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An enzymatic pathway in the human gut microbiome that converts A to universal O type blood

Abstract

Access to efficient enzymes that can convert A and B type red blood cells to ‘universal’ donor O would greatly increase the supply of blood for transfusions. Here we report the functional metagenomic screening of the human gut microbiome for enzymes that can remove the cognate A and B type sugar antigens. Among the genes encoded in our library of 19,500 expressed fosmids bearing gut bacterial DNA, we identify an enzyme pair from the obligate anaerobe Flavonifractor plautii that work in concert to efficiently convert the A antigen to the H antigen of O type blood, via a galactosamine intermediate. The X-ray structure of the N-acetylgalactosamine deacetylase reveals the active site and mechanism of the founding member of an esterase family. The galactosaminidase expands activities within the CAZy family GH36. Their ability to completely convert A to O of the same rhesus type at very low enzyme concentrations in whole blood will simplify their incorporation into blood transfusion practice, broadening blood supply.

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Data availability

The datasets generated and/or analysed during this study are available from the corresponding author on reasonable request. Structure datasets generated during the current study are available in the PDB repository under accession numbers 6N1A and 6N1B. The protein CspGH36 identified during the current study is deposited in GenBank under the accession code MK500922.

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Publisher’s note: Springer Nature remains neutral with regard to jurisdictional claims in published maps and institutional affiliations.

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Acknowledgements

We thank H. Brumer for the use of his Dionex high-performance liquid chromatography system, H.-M. Chen for the synthesis of Gal-α-MU and GalNAc-α-MU and T. Lowary for a set of α-GalNAc-containing oligosaccharide substrates. We acknowledge the participation of the Protein-Glycan Interaction Resource of the CFG (supporting grant R24 GM098791) and the National Center for Functional Glycomics at Beth Israel Deaconess Medical Center, Harvard Medical School (supporting grant P41 GM103694). We thank L. Worrall and N. Cavaney for collecting the X-ray diffraction data and the Canadian Light source for access. The infrastructure at the Centre for Blood Research is supported by the Canada Foundation for Innovation and the British Columbia Knowledge Development Fund. J.N.K. is a recipient of a Michael Smith Foundation for Health Research Scholar award. P.R. was supported by a Leopoldina-Postdoc-Fellowship from the Deutsche Akademie der Naturforscher Leopoldina. Financial support from the Canadian Institutes for Health Research (CIHR grant MOP-136940) is gratefully acknowledged by J.N.K. and S.G.W. H.M. is supported by a Canadian Blood Services-MITACS fellowship and an NSERC CREATE Nanomat scholarship.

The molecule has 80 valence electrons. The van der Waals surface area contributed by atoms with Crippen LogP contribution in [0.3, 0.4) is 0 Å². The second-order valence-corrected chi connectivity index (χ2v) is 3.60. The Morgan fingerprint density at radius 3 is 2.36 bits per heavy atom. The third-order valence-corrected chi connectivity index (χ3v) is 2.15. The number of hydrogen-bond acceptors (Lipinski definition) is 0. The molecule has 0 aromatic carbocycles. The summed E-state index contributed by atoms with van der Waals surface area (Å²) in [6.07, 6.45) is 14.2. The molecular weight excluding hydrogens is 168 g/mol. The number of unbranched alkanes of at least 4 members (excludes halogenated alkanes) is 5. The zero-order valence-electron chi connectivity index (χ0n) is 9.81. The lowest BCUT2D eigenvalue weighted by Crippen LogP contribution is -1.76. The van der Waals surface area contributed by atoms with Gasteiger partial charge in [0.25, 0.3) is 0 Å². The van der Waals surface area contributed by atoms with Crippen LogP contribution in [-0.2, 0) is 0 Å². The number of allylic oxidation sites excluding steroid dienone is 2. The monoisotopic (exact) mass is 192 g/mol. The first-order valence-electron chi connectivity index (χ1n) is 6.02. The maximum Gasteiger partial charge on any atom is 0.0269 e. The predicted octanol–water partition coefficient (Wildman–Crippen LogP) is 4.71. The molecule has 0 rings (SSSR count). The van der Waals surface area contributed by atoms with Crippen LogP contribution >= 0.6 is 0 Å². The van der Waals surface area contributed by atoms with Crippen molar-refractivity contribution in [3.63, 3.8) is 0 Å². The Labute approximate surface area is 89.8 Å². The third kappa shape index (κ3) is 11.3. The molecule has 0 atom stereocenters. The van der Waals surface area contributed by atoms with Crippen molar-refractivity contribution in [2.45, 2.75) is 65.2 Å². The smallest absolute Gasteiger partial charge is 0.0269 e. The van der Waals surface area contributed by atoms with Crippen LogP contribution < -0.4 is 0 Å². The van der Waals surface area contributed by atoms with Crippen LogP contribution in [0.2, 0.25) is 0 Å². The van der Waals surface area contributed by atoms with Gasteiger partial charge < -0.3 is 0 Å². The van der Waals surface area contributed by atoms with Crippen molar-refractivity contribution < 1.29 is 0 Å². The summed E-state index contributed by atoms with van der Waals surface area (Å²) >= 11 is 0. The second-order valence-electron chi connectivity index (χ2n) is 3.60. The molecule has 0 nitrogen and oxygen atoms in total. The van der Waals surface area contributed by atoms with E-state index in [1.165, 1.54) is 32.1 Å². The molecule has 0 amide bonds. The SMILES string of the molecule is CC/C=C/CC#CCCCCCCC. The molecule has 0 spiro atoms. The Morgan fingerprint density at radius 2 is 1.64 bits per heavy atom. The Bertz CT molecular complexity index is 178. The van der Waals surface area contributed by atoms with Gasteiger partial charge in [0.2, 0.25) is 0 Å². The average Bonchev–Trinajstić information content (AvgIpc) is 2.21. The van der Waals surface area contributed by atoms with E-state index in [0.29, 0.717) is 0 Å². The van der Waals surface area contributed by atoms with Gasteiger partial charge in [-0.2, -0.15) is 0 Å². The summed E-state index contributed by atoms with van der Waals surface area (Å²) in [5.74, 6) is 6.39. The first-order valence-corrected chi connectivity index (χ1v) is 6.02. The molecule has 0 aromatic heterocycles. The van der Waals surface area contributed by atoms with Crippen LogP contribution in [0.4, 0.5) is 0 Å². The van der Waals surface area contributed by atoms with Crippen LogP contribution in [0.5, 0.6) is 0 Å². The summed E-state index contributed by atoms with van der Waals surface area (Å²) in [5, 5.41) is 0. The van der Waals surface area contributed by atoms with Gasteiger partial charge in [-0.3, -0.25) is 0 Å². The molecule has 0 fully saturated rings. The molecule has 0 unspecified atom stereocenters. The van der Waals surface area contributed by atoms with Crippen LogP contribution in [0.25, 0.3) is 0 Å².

Author information

P.R. performed the majority of the screening and characterization work as well as preparing figures and tables and providing a first draft of the manuscript; L.S. performed all work related to three-dimensional structural analysis; H.M. performed the majority of the testing with RBCs, in conjunction with I.C., and contributed to the writing; C.M.-L. performed much of the bioinformatics analysis; S.J.H. provided expertise in metagenomic analysis and supervision of the bioinformatics; J.N.K. supervised all work related to testing with RBCs and edited the manuscript; S.G.W. conceived the project, supervised the enzymology and coordinated the writing of the manuscript.

Competing interests

The University of British Columbia has filed a patent related to this work on which P.R., J.N.K. and S.G.W. are named as authors.

Correspondence to Stephen G. Withers.

Supplementary information

  1. Supplementary Information

    Supplementary Discussion, Supplementary References, Supplementary Figs. 1–22 and Supplementary Tables 1–18.

  2. Reporting Summary

  3. Supplementary Datasets 1 and 2

    FpGalNAcDeAc_D2ext glycan array data and circular dichroism spectrometer data.

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Fig. 1: Basic A, B and H antigens on RBCs.
Fig. 2: Overview of ORFs on the sequenced fosmids.
Fig. 3: Combinatorial activity of FpCBM32 and FpGH36 on A antigen substrate.
Fig. 4: Deacetylation pathway for A antigen cleavage.
Fig. 5: Crystal structure of FpGalNAc deacetylase.
Fig. 6: Validation of enzymatic blood type conversion.